Americans have paused to mark the 11th anniversary of the September 11, 2001, attacks, but some say it is time to move forward after a decade of remembrance.
Hundreds gathered on Tuesday at the World Trade Center site in New York, at the Pentagon and in Shanksville, Pennsylvania, to read the names of nearly 3,000 victims killed in the worst terror attack in US history.
"Our country is safer, and our people are resilient," President Barack Obama said in a ceremony on the White House's south lawn.
He and first lady Michelle Obama laid a white floral wreath at the Pentagon, above a concrete slab that said "Sept. 11, 2001 - 9:37 am".
But many felt that last year's 10th anniversary was an emotional turning point for public mourning.
For the first time this year, elected officials were not speaking at the New York ceremony.
"I feel much more relaxed'," said Jane Pollicino, who came on Tuesday to remember her husband, killed 11 years ago.
"It's another anniversary that we can commemorate in a calmer way, without that 10-year pressure.''
Thousands attended the ceremony in New York in previous years, including last year's milestone 10th anniversary. Yet fewer than 500 family members had gathered by Tuesday morning.
As bagpipes played at the year-old September 11 memorial in New York, families bowed their heads in silence at 8:46 am, the moment that the first hijacked jet liner crashed into the trade centre's north tower, and again to mark the crashes into the second tower, the Pentagon and a Pennsylvania field.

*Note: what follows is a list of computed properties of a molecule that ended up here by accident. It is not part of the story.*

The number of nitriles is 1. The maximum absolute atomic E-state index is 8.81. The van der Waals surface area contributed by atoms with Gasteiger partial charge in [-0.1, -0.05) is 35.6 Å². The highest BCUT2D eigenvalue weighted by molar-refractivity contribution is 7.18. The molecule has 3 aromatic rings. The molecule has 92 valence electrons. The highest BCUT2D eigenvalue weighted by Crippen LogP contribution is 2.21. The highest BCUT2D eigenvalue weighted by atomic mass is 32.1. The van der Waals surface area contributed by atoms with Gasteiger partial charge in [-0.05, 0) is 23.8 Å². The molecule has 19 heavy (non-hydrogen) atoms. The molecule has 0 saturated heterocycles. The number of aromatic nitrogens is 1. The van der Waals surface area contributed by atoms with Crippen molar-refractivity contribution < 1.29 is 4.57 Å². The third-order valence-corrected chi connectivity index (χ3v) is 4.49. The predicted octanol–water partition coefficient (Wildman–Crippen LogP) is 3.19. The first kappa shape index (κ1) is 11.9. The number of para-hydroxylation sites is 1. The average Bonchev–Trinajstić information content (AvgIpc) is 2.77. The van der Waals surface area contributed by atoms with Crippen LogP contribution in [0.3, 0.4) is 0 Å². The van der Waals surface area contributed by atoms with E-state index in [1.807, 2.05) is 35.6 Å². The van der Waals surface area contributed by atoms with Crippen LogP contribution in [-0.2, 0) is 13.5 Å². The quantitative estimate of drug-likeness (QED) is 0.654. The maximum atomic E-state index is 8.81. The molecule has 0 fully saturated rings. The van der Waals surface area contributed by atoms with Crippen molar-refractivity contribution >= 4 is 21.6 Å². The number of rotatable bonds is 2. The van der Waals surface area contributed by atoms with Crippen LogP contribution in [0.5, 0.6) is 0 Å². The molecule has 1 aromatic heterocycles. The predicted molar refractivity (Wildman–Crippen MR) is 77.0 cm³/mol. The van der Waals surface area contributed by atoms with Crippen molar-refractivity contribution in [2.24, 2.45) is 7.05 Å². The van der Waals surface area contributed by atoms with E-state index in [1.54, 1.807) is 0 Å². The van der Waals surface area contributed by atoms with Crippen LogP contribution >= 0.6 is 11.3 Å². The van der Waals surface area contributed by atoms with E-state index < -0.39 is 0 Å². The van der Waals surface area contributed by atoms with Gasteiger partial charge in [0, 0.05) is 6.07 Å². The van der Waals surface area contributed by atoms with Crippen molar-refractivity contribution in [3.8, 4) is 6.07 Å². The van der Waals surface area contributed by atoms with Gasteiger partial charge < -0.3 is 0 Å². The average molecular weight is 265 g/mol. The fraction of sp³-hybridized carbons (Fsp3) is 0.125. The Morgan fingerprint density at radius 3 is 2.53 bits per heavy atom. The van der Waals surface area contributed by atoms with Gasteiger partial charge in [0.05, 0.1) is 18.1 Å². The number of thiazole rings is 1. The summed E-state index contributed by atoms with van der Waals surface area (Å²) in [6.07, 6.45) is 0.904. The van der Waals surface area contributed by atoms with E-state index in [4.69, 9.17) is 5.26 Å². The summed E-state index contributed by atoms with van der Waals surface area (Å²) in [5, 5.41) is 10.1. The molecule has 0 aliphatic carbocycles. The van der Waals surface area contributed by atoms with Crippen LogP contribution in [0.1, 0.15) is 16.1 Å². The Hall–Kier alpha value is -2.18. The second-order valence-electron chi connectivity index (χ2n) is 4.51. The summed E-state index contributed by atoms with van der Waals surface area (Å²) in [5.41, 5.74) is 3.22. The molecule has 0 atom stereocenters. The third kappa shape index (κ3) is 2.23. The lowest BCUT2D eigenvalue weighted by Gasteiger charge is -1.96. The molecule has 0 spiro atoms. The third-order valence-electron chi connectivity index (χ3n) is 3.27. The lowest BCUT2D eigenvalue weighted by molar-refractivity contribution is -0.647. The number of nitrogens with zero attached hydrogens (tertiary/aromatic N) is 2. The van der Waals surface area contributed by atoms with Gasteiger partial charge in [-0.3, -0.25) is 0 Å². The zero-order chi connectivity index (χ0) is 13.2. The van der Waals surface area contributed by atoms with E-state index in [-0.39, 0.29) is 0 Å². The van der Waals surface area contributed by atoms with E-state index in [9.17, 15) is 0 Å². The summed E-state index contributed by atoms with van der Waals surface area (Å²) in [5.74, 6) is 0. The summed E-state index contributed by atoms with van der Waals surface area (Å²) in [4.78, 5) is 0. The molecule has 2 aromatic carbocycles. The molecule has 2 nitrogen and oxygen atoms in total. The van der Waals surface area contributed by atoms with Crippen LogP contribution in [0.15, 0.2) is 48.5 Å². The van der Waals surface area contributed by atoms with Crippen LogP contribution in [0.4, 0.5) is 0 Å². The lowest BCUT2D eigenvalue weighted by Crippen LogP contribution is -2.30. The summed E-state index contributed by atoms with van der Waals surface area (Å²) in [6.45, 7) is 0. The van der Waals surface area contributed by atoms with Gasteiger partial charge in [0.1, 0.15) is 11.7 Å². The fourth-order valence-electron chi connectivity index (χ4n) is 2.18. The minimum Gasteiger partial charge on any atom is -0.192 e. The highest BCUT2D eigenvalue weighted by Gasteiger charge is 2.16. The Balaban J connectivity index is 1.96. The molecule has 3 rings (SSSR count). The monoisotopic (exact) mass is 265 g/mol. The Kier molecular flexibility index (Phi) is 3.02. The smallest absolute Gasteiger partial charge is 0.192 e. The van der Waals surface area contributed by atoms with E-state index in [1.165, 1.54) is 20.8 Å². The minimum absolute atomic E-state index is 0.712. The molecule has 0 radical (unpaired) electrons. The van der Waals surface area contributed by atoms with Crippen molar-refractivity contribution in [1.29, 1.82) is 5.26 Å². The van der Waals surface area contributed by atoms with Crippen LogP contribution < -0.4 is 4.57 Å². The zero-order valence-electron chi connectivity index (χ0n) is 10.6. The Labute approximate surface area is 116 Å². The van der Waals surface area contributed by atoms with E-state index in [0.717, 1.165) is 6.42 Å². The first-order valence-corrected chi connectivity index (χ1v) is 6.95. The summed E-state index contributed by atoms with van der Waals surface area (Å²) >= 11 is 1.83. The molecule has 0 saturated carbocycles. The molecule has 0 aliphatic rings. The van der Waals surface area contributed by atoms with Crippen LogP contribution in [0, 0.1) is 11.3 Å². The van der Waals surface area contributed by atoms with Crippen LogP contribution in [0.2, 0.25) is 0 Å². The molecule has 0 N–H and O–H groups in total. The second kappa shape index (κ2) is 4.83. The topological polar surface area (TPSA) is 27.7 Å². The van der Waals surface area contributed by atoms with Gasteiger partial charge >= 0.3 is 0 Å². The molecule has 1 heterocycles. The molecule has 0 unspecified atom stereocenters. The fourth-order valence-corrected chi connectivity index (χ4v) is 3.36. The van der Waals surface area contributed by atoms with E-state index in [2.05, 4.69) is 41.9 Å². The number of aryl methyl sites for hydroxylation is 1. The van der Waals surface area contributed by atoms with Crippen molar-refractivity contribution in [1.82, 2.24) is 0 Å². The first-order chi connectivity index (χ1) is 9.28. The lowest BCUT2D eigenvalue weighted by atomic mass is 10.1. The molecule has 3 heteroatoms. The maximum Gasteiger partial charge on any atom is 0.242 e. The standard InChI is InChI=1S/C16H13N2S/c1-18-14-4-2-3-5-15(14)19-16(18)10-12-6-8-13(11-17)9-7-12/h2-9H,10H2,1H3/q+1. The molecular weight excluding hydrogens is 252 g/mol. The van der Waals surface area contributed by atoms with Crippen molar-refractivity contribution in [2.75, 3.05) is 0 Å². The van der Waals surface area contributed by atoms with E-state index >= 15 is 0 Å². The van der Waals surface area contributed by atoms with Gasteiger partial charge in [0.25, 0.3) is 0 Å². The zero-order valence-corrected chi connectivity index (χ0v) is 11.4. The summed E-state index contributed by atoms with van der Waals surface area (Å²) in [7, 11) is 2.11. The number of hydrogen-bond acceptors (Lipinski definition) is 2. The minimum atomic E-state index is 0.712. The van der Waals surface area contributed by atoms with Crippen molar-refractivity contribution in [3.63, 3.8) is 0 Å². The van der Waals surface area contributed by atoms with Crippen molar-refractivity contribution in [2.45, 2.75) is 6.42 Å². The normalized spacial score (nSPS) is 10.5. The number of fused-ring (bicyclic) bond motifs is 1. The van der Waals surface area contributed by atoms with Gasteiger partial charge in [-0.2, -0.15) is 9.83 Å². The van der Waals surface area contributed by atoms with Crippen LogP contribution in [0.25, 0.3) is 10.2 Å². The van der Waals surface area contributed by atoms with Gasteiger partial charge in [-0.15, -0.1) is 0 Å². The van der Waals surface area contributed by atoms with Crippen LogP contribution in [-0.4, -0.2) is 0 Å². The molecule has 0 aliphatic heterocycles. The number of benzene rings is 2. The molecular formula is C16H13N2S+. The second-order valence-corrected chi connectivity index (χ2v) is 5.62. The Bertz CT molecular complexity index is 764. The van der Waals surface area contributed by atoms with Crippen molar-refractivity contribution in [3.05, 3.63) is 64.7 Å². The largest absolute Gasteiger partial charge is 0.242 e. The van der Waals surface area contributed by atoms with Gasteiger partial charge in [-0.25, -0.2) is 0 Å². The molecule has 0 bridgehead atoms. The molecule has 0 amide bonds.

More than four million people have visited the new memorial in the past year.
Much of Manhattan's business district bustled on Tuesday like a regular weekday, except for clusters of police and emergency vehicles on the borders of the site.
Joe Torres, who put in 16-hour days on the site in the days after the attacks, cleaning up tons of debris, said another year has changed nothing for him.
"The 11th year, for me, it's the same as if it happened yesterday. It could be 50 years from now, and to me, it'll be just as important as year one, or year five or year 10," said Torres.
The Obamas later visited wounded soldiers at Walter Reed Army Medical Centre.
Other ceremonies were held across the country, but some cities scaled back.
The National September 11 Memorial and Museum, a $700m-plus project, was initially to open this year, but is on hold for another year after a dispute over financing between the foundation and the government agency that owns the site.